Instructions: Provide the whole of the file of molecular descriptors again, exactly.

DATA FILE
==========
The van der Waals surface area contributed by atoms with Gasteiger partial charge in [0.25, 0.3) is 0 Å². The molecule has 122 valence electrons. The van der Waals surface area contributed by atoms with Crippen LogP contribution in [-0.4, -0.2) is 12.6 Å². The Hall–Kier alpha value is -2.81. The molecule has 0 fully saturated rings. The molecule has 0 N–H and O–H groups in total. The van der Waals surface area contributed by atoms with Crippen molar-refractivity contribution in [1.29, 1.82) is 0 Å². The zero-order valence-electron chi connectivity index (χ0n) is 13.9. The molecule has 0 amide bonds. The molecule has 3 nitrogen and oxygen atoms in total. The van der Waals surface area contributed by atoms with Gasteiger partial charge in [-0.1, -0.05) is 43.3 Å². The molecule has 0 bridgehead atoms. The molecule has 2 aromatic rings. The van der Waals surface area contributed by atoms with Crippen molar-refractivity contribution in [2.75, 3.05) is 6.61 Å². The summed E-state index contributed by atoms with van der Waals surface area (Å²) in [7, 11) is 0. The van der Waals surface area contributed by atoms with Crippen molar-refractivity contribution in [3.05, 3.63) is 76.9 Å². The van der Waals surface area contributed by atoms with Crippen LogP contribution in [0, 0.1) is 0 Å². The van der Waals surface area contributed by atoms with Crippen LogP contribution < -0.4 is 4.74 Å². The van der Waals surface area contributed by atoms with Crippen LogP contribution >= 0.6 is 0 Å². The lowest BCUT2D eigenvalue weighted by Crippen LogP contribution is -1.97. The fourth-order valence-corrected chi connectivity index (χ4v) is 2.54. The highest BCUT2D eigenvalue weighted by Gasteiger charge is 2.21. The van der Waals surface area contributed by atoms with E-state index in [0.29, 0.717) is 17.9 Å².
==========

The van der Waals surface area contributed by atoms with Gasteiger partial charge in [0.25, 0.3) is 0 Å². The molecule has 122 valence electrons. The van der Waals surface area contributed by atoms with Crippen LogP contribution in [-0.4, -0.2) is 12.6 Å². The Hall–Kier alpha value is -2.81. The molecule has 0 fully saturated rings. The molecule has 0 N–H and O–H groups in total. The van der Waals surface area contributed by atoms with Crippen molar-refractivity contribution in [1.29, 1.82) is 0 Å². The zero-order valence-electron chi connectivity index (χ0n) is 13.9. The molecule has 0 amide bonds. The molecule has 3 nitrogen and oxygen atoms in total. The van der Waals surface area contributed by atoms with Gasteiger partial charge in [-0.1, -0.05) is 43.3 Å². The molecule has 0 bridgehead atoms. The molecule has 2 aromatic rings. The van der Waals surface area contributed by atoms with Crippen molar-refractivity contribution in [2.75, 3.05) is 6.61 Å². The summed E-state index contributed by atoms with van der Waals surface area (Å²) in [7, 11) is 0. The van der Waals surface area contributed by atoms with Crippen molar-refractivity contribution in [3.05, 3.63) is 76.9 Å². The van der Waals surface area contributed by atoms with Crippen LogP contribution in [0, 0.1) is 0 Å². The van der Waals surface area contributed by atoms with Crippen LogP contribution < -0.4 is 4.74 Å². The van der Waals surface area contributed by atoms with Crippen LogP contribution >= 0.6 is 0 Å². The lowest BCUT2D eigenvalue weighted by Crippen LogP contribution is -1.97. The fourth-order valence-corrected chi connectivity index (χ4v) is 2.54. The highest BCUT2D eigenvalue weighted by Gasteiger charge is 2.21. The van der Waals surface area contributed by atoms with E-state index in [0.29, 0.717) is 17.9 Å².